Baltimore To Receive Ohio Train Derailment Wastewater; City Officials Apprehensive

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  • Source: Wayne Dupree
  • 03/27/2023
A Baltimore municipal councilman is attempting to prevent the delivery of thousands of gallons of polluted water to the Baltimore region. Norfolk Southern wants to bring part of the tainted water to Baltimore for treatment after a train derailed and exploded in East Palestine, Ohio, last month, contaminating the water and land.

Councilman Ezekiel Cohen of Baltimore will present a resolution requesting that the EPA revoke its consent to Norfolk Southern's intention to have 675,000 gallons of that contaminated water treated in Maryland. It would fill at least 19 railroad tank cars with water.


In a statement, Cohen claimed that "our city's trust in the back river facility's ability to process this water was shattered by the March 15 explosion" and that "too many Baltimore neighborhoods are already overburdened with pollution, we are at a tipping point for the health of the Chesapeake Bay."

"The EPA has correctly devoted itself to environmental justice under the Biden administration. This is their time to demonstrate that commitment by overturning the plan's approval, according to Cohen.

Norfolk Southern will transfer that water to Clean Harbors, a treatment plant in Baltimore on Russell Street close to the I-95/I-295 interchange, as part of the cleanup effort in East Palestine.

The treated water would next be processed and discharged at the Back River Waste Water treatment facility.

Some people might be curious as to why Baltimore is receiving the tainted water. According to the EPA, Norfolk Southern is in charge of the cleanup, including identifying suitable sites for treatment and disposal and negotiating directly with those companies.

The EPA analyzes and approves the treatment facilities to make sure they are properly permitted and compliant to ensure the environment and public health are protected, according to a statement from officials. The material from the derailment is being used by a number of sites across the US.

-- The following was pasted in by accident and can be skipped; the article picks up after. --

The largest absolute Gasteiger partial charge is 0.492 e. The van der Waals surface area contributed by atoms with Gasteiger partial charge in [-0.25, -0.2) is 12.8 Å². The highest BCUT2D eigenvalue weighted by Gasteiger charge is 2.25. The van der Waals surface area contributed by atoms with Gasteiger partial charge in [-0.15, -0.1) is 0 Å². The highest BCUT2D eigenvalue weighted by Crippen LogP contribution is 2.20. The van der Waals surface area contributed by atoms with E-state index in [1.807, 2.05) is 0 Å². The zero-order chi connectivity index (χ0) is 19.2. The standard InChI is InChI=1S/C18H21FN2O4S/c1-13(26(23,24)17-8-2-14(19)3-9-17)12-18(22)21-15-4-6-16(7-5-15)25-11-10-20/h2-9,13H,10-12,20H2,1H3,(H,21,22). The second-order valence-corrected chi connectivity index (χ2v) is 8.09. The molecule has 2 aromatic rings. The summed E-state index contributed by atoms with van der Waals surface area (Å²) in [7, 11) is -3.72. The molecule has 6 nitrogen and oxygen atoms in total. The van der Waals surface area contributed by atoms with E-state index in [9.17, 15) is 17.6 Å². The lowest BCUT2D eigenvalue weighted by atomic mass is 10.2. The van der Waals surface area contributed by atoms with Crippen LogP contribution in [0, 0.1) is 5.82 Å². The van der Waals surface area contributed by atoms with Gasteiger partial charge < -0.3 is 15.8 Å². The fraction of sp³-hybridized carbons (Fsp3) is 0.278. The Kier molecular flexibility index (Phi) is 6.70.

Councilman Ezekiel Cohen wants the EPA to withdraw its clearance of Norfolk Southern bringing the tainted water to Baltimore even if Maryland isn't the only place to get it.

Meanwhile, Baltimore County Executive Johnny Olszewski and Baltimore City Mayor Brandon Scott stated at a press conference last Friday that they want to make sure that if this is going to happen, it will be done safely.

Our teams will work together with the mayor's team to ask as many questions as we can to urge for enough oversight and testing, as well as for the public to have as much information as possible, Olszewski added.

The Back Water Treatment Plant was selected by the EPA and MDE because it can handle their pre-treated effluent, Scott said. Two delegates call on Governor Wes Moore to intervene and halt the plan while Cohen introduces his motion opposing the idea to treat the water in Baltimore.

To stop Maryland from turning like Ohio's toxic waste dump, Kathy Szeliga and Ryan Nawrocki, representatives for Baltimore County District 7A, said they want to introduce emergency legislation.

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